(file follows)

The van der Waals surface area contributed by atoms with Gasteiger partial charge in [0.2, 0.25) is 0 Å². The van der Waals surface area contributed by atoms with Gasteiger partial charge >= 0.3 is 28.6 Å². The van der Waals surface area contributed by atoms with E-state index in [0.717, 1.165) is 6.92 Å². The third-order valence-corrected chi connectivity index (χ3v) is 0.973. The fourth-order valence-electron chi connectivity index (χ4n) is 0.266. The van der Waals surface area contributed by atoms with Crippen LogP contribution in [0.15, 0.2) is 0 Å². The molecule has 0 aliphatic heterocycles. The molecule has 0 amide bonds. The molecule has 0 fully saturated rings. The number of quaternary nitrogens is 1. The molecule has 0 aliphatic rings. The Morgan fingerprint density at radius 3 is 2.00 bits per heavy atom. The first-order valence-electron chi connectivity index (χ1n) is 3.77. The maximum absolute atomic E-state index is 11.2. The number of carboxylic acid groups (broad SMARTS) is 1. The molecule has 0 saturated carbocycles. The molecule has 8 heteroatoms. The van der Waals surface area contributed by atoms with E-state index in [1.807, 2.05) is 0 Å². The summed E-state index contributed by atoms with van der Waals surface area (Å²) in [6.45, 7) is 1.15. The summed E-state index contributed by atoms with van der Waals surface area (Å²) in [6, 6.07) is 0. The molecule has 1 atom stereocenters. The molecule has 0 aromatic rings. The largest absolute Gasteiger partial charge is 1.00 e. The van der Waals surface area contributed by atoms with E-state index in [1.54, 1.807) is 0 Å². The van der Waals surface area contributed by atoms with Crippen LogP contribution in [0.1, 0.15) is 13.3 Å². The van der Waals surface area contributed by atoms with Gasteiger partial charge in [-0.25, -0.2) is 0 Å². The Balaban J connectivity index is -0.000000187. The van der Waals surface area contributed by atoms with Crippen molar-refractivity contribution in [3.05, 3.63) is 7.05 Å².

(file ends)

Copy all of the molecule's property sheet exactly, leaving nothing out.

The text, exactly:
The van der Waals surface area contributed by atoms with Gasteiger partial charge in [0.2, 0.25) is 0 Å². The van der Waals surface area contributed by atoms with Gasteiger partial charge >= 0.3 is 28.6 Å². The van der Waals surface area contributed by atoms with E-state index in [0.717, 1.165) is 6.92 Å². The third-order valence-corrected chi connectivity index (χ3v) is 0.973. The fourth-order valence-electron chi connectivity index (χ4n) is 0.266. The van der Waals surface area contributed by atoms with Crippen LogP contribution in [0.15, 0.2) is 0 Å². The molecule has 0 aliphatic heterocycles. The molecule has 0 amide bonds. The molecule has 0 fully saturated rings. The number of quaternary nitrogens is 1. The molecule has 0 aliphatic rings. The Morgan fingerprint density at radius 3 is 2.00 bits per heavy atom. The first-order valence-electron chi connectivity index (χ1n) is 3.77. The maximum absolute atomic E-state index is 11.2. The number of carboxylic acid groups (broad SMARTS) is 1. The molecule has 0 saturated carbocycles. The molecule has 8 heteroatoms. The van der Waals surface area contributed by atoms with E-state index in [1.807, 2.05) is 0 Å². The summed E-state index contributed by atoms with van der Waals surface area (Å²) in [6.45, 7) is 1.15. The summed E-state index contributed by atoms with van der Waals surface area (Å²) in [6, 6.07) is 0. The molecule has 1 atom stereocenters. The molecule has 0 aromatic rings. The largest absolute Gasteiger partial charge is 1.00 e. The van der Waals surface area contributed by atoms with E-state index in [1.54, 1.807) is 0 Å². The van der Waals surface area contributed by atoms with Crippen LogP contribution in [0.1, 0.15) is 13.3 Å². The van der Waals surface area contributed by atoms with Gasteiger partial charge in [-0.25, -0.2) is 0 Å². The Balaban J connectivity index is -0.000000187. The van der Waals surface area contributed by atoms with Crippen molar-refractivity contribution in [3.05, 3.63) is 7.05 Å².